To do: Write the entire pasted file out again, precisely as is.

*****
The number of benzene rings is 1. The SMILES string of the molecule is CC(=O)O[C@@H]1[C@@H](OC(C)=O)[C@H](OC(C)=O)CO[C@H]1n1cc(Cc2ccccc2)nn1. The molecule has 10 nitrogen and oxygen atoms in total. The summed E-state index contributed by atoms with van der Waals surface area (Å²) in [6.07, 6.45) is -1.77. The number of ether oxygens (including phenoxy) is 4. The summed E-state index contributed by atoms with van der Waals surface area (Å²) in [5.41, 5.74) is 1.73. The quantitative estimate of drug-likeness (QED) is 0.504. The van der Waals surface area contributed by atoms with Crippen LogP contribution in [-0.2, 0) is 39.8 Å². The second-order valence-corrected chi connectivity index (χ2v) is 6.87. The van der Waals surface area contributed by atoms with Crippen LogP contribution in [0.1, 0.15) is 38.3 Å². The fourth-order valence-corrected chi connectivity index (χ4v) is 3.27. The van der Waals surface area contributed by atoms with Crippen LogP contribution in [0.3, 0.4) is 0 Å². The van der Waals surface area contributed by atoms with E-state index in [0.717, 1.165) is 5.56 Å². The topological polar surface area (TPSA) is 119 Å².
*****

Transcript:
The number of benzene rings is 1. The SMILES string of the molecule is CC(=O)O[C@@H]1[C@@H](OC(C)=O)[C@H](OC(C)=O)CO[C@H]1n1cc(Cc2ccccc2)nn1. The molecule has 10 nitrogen and oxygen atoms in total. The summed E-state index contributed by atoms with van der Waals surface area (Å²) in [6.07, 6.45) is -1.77. The number of ether oxygens (including phenoxy) is 4. The summed E-state index contributed by atoms with van der Waals surface area (Å²) in [5.41, 5.74) is 1.73. The quantitative estimate of drug-likeness (QED) is 0.504. The van der Waals surface area contributed by atoms with Crippen LogP contribution in [-0.2, 0) is 39.8 Å². The second-order valence-corrected chi connectivity index (χ2v) is 6.87. The van der Waals surface area contributed by atoms with Crippen LogP contribution in [0.1, 0.15) is 38.3 Å². The fourth-order valence-corrected chi connectivity index (χ4v) is 3.27. The van der Waals surface area contributed by atoms with Crippen LogP contribution in [0.3, 0.4) is 0 Å². The van der Waals surface area contributed by atoms with E-state index in [0.717, 1.165) is 5.56 Å². The topological polar surface area (TPSA) is 119 Å².